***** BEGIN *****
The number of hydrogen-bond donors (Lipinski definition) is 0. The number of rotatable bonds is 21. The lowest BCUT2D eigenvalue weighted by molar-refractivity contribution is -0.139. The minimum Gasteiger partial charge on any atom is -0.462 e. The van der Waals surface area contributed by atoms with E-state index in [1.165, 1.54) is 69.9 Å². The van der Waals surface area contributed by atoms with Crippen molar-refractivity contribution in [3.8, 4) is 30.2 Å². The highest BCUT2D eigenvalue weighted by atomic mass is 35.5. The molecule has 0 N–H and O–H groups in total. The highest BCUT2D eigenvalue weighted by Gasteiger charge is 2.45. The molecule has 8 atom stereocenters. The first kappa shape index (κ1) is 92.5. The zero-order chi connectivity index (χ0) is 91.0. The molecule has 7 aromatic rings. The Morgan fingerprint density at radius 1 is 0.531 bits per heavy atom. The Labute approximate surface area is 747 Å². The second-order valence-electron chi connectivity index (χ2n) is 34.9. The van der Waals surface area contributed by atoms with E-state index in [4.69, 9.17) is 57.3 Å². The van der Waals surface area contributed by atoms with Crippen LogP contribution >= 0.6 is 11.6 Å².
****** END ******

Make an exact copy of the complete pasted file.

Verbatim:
The number of hydrogen-bond donors (Lipinski definition) is 0. The number of rotatable bonds is 21. The lowest BCUT2D eigenvalue weighted by molar-refractivity contribution is -0.139. The minimum Gasteiger partial charge on any atom is -0.462 e. The van der Waals surface area contributed by atoms with E-state index in [1.165, 1.54) is 69.9 Å². The van der Waals surface area contributed by atoms with Crippen molar-refractivity contribution in [3.8, 4) is 30.2 Å². The highest BCUT2D eigenvalue weighted by atomic mass is 35.5. The molecule has 0 N–H and O–H groups in total. The highest BCUT2D eigenvalue weighted by Gasteiger charge is 2.45. The molecule has 8 atom stereocenters. The first kappa shape index (κ1) is 92.5. The zero-order chi connectivity index (χ0) is 91.0. The molecule has 7 aromatic rings. The Morgan fingerprint density at radius 1 is 0.531 bits per heavy atom. The Labute approximate surface area is 747 Å². The second-order valence-electron chi connectivity index (χ2n) is 34.9. The van der Waals surface area contributed by atoms with E-state index in [4.69, 9.17) is 57.3 Å². The van der Waals surface area contributed by atoms with Crippen LogP contribution >= 0.6 is 11.6 Å².